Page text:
It isn’t quite racing’s version of Brangelina but Weary-Dunlop might just be a partnership to watch.
Weary, of course, is the Chris Waller-trained import who looked to be a star on the rise with back-to-back Group One placings last autumn.
Dunlop is a pony who once went by another name, until he became Weary’s constant companion.
The pair is almost inseparable, so much so that Dunlop is to Weary what the great Australian wartime figure `Weary’ Dunlop was to so many – a great comfort.
“I would explain it as a friendship, him (Weary) having a companion. The pony gives him confidence,” Waller said.
“He doesn’t seem to stress and worry about his work on the way out to the track and therefore he just goes out and gets it done and comes back.
“It’s pretty powerful when they’re together, they get the job done.”
A dual stakes placegetter in France, Weary made an immediate impact in Australia.
He won the Doncaster Prelude at his third Sydney start and was placed in the Doncaster Mile and All Aged Stakes.
Hopes for a lucrative spring were high but the horse under-delivered.
He finished unplaced in three runs and didn’t make it to his initial goal of an Epsom Handicap start.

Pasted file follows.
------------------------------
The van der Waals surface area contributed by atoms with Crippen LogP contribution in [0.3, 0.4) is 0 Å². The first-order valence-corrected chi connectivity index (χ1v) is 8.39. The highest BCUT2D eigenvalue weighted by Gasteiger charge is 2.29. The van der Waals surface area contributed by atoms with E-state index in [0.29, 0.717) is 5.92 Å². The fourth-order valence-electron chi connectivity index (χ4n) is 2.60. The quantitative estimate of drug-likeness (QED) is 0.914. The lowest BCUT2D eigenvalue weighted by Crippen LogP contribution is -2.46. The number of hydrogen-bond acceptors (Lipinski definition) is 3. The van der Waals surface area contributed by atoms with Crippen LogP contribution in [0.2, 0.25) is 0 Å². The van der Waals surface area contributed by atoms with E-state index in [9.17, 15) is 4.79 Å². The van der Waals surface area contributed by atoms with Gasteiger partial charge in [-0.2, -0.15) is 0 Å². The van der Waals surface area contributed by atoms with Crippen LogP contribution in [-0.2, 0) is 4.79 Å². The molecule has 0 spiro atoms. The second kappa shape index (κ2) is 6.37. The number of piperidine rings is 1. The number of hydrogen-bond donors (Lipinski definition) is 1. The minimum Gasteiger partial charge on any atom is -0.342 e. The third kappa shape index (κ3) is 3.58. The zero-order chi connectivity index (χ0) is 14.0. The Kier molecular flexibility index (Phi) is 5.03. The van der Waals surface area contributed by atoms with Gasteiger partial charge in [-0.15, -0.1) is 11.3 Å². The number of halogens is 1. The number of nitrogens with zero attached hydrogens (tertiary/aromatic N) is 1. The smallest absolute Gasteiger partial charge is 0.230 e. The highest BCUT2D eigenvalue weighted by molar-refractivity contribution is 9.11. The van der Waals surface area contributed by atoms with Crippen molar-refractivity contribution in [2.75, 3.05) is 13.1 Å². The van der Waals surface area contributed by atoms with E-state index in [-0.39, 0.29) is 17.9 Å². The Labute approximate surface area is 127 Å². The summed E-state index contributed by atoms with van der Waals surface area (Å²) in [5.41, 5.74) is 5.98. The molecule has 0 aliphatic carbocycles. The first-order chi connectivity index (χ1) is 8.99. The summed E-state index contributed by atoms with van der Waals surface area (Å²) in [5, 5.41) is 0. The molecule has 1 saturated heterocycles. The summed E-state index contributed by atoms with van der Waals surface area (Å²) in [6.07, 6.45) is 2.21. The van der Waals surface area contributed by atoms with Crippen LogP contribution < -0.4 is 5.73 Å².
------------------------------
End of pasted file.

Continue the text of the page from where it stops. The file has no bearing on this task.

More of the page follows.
Enter Dunlop the pony.
“We had always been able to get away without a pony, then we got to the stage where we needed one,” Waller said.
“Otherwise it was just a waste of a good horse.”
Now Weary has a mate to hang out with, he is happy to perform his duties as a racehorse.
Waller said the horse’s demeanour had changed since Dunlop came on the scene.
“He always looked well last preparation but didn’t perform. Even on the track we were having a few troubles with him concentrating,” Waller said.
“This preparation has been a breath of fresh air so far.”
Weary is one of five Waller-trained runners in Saturday’s Expressway Stakes at Rosehill and, as the $5 second favourite, the most fancied.
He traditionally performs first-up, handles rain-affected ground and has respectable form around the 1200m trip.
Saturday’s renewal has also attracted classy mare Driefontein and promising three-year-old Panzer Division but Sydney’s leading trainer says the absence of a superstar has made it winnable.
“If Black Caviar was in there or one of Joe Pride’s good sprinters at the moment you’d say, `well we can’t win the race’,” Waller said.
“But it’s not an overly strong race so it’s going to give us a chance at least.”